November 7, 2006
The Broadcast Wave File in Film and Television Production

This multi-part article will deconstruct the Broadcast Wave File as it's used in Film and Television production. We will examine the BWF from a historical, structural and practical perspective.

All of the non-linear recorders that are used to record audio for film and TV productions record audio to a Broadcast Wave File. As varied as the Fostex, Sound Devices, Aaton, Tascam, Edirol, Zaxcom and even Gallery and VOS Games products are, the Broadcast Wave file is the single common feature among them – the most basic unit of currency of the location audio world. Despite the apparent “standard”, each of these devices records with with slight variations to the Broadcast Wave specification, which can potentially create havoc with post-production work flows.

A Broadcast Wave file is really just a plain old Wave file, with some extra “bits” added. Note that despite the fact that it is commonly referred to as a BWF file, it should NOT end with BWF as a file extension, but it instead should respect its origins and end with WAV. This is because the WAV file is “extensible” - it was designed for future growth and forward compatibility.

The Wave format is based on a philosophy of data storage envisioned in 1985 by Jerry Morrison and a small group of programmers from the video game company Electronic Arts and the home computer company Commodore-Amiga. Morrison and his colleagues were looking for a way that personal computer software could exchange data in an efficient, extensible and non-proprietary way. Borrowing from the computer science concept of data abstraction, the “Interchange File Format”, or “IFF” structure stores the data, the descriptions of the data (“meta data”), and how to access it, as “chunks” in a file.

Fortunately, Morrison wasn't just thinking of video games, and encouraged other programmers to use the IFF format for data from all kinds of media:

Think ahead when designing an object. It should serve many purposes and allow many programs to store and read back all the information they need; even squeeze in custom data. Then a programmer can store the available data and is encouraged to include fixed contextual details. Recipient programs can read the needed parts, skip unrecognized stuff, default missing data, and use the stored context to help transform the data as needed.”

The effect of Morrison's seminal EA IFF 1985 proposal can still be seen today, some twenty years later - an eternity in computer terms. Besides  Wave files,  .AVI, .TIFF and even Quicktime files all owe their origins to IFF.

With the introduction of Windows 3.1 in 1991, Microsoft and IBM modified the “IFF” format for use on the Intel 8086 platform and made it the default file structure format for Windows multimedia files, calling it “RIFF” or “Resource Interchange File Format”. The humble WAV file is merely a subset of the RIFF specification.

A WAVE file therefore is really a collection of “chunks”. In fact, for a WAVE file to be “legal” it needs to have only two chunks: The Format chunk (called 'fmt ') which contains information about the sampling rate, bit depth and number of channels; and the Data chunk, which contains the actual audio samples. All other chunks (such as those specifying cue points, instrument sampler info, etc) are optional, and any application dealing with WAVE files  must be able to ignore but preserve unknown chunks.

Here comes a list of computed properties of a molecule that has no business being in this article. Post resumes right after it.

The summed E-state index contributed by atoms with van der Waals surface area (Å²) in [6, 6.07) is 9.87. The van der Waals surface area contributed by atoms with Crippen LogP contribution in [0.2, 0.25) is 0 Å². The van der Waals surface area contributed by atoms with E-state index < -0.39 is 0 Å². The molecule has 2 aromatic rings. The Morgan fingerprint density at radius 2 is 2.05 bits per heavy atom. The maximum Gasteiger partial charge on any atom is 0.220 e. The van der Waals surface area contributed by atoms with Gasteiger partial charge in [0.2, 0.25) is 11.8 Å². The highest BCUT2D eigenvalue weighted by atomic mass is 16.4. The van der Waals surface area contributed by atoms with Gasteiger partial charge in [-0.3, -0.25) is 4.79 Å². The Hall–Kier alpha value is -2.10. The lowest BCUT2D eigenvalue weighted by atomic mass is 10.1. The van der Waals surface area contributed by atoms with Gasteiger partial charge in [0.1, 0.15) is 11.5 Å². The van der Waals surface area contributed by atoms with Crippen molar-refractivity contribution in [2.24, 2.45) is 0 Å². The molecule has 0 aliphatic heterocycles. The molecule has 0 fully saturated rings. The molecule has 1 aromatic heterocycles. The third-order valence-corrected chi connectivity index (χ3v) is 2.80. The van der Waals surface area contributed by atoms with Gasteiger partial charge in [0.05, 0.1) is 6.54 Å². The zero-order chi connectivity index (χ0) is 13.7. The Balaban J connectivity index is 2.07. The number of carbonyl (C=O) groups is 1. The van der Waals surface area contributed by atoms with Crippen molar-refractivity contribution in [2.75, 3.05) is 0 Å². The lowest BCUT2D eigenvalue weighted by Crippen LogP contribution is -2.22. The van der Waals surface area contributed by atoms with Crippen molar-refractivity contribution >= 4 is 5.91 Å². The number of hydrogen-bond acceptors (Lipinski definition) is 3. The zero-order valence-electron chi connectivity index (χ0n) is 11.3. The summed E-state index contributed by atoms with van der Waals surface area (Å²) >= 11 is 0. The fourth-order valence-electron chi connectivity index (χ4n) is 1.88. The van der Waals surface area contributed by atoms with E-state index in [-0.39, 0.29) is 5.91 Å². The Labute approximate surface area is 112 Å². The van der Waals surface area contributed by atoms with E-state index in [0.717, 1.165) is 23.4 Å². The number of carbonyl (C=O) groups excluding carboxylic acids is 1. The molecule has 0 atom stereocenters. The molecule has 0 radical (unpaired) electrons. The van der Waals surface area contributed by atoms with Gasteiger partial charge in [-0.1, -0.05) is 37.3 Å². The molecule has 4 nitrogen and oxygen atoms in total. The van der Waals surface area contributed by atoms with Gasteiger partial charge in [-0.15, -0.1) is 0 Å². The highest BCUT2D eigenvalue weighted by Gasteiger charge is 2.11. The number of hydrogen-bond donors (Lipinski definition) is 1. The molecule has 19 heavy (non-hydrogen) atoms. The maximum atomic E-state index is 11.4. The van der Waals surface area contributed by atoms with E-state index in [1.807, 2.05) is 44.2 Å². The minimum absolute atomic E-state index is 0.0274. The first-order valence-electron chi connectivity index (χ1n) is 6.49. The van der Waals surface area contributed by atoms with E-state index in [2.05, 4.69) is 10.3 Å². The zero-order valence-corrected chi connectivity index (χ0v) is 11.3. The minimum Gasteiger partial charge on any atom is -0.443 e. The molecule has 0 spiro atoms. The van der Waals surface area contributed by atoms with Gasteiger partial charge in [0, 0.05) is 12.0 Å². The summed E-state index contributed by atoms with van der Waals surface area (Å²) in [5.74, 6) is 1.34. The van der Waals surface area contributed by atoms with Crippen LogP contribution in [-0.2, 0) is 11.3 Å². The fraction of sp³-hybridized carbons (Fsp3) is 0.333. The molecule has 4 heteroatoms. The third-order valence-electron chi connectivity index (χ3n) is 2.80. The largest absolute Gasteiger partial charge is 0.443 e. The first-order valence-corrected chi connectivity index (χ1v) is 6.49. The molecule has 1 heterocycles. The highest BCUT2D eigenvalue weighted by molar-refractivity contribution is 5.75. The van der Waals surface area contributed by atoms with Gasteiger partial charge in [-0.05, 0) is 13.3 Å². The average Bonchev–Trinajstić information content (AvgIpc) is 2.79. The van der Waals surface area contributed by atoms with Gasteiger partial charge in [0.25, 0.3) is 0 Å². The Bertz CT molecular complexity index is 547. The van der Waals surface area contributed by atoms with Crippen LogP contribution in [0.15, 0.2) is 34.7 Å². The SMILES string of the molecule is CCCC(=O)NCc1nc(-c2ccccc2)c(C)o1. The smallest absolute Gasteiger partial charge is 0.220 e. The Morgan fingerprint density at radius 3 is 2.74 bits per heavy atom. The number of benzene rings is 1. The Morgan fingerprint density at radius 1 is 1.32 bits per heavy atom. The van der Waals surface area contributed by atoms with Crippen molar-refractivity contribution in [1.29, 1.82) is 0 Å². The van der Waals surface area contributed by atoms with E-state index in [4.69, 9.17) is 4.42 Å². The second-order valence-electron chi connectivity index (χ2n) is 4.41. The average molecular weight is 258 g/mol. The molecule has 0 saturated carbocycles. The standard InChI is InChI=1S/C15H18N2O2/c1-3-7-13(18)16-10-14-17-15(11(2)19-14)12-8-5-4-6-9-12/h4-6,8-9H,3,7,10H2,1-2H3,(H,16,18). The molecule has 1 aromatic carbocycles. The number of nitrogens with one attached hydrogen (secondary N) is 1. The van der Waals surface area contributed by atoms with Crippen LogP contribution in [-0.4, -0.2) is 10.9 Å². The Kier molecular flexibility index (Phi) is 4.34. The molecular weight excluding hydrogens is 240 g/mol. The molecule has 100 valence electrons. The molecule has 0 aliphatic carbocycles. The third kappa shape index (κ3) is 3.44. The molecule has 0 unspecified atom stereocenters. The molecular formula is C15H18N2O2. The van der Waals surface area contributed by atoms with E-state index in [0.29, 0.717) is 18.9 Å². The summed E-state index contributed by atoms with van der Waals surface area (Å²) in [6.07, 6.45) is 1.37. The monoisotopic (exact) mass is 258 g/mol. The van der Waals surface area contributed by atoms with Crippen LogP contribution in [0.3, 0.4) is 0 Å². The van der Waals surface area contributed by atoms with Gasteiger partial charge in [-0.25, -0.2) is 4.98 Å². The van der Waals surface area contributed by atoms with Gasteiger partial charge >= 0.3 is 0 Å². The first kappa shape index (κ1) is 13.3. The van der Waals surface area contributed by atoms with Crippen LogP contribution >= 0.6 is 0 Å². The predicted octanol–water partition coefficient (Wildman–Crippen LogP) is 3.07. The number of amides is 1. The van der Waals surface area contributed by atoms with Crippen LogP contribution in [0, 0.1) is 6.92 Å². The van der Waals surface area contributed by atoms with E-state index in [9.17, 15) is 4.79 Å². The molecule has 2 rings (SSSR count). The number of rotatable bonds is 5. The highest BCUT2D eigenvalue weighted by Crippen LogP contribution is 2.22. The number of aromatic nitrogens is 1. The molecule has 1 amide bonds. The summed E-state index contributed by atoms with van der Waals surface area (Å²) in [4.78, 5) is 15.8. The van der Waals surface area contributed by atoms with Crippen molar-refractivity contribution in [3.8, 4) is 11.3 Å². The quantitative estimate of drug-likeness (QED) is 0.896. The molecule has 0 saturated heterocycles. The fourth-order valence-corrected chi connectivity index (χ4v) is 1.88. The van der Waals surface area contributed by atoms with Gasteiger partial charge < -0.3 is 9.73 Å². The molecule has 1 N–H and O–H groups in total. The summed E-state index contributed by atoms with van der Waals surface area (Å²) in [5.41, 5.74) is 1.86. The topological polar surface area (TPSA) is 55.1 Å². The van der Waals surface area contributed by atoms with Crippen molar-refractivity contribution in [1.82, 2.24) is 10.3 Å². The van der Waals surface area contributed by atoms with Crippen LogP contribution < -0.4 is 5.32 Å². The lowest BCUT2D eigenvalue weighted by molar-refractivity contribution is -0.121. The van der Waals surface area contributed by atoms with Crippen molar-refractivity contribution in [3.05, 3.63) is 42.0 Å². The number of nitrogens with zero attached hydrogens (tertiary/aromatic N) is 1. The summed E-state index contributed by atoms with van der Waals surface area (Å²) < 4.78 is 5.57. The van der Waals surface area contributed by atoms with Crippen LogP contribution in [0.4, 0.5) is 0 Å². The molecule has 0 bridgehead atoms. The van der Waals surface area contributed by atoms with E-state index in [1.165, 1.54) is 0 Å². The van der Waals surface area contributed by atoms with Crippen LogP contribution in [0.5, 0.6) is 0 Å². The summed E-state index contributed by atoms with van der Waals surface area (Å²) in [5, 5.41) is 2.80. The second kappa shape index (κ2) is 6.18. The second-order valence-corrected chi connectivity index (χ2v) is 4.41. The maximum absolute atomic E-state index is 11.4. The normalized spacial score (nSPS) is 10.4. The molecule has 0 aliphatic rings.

It is this characteristic of  forward compatibility envisioned by Morrison that paved the way for the successful development of the BWF standard.  Just as Morrison was looking for an open, extensible way to exchange data between different software, John Emmet and the P/DAPA (Digital Audio Production and Archiving) sub-committee of the European Broadcast Union were looking for a standard method of exchanging audio files for radio broadcast, in the Spring of 1995.  According to Emmet:

Someone suggested we had a try at exchanging Wave files, (the ones that your computer sound card uses). Someone else asked innocently “Are Wave files restricted to low quality audio?” To be honest, I doubt if anyone at that meeting really knew the answer, but walking in the sunshine along the riverside…something just seemed very hopeful.

WAV-suffix audio sample files are recognized by many different types of audio applications, and these applications will look at the “chunks” of data in order to see if they recognize any data which is relevant to that application.  It will leave all other chunks alone, a fact that has enabled us to insert the broadcast-specific information into Wave files without disabling any low-cost existing applications such as simple players.

And so the BWF specification was officially born in July 1997 with EBU document Tech 3285, specifying the “Broadcast Extensions” or “bext” chunk. This  bext chunk contains the “timestamp” (the computer file equivalent to timecode), recorder information, and, with the introduction of the Zaxcom DEVA in 2000,  track names, and scene, take and notes information.

Next month, we'll examine in detail the anatomy of a BWF file, and explain how ambiguities in the implementation of the BWF specification  can break different work flows. We'll also look at how the new iXML standard solves many of these issues.

REFERENCES:
http://www.ebu.ch/en/technical/trev/trev_285-emmett.pdf
http://www.borg.com/~jglatt/tech/wave.htm
http://www.szonye.com/bradd/iff.html
http://www.ebu.ch/CMSimages/en/tec_doc_t3285_tcm6-10544.pdf
KEEPING IT SIMPLE; BWF AND AES31 – by John Emmet - Paper presented at AES 2004


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Happy Holidays from Gotham!
The Broadcast Wave File in Film and Television Production
December 13th is Meet the Edirol R-4 Pro Day!
Sound Devices Fully Loaded and Ready to Ship!
New Freq on the Block
Fostex Timecode Tip
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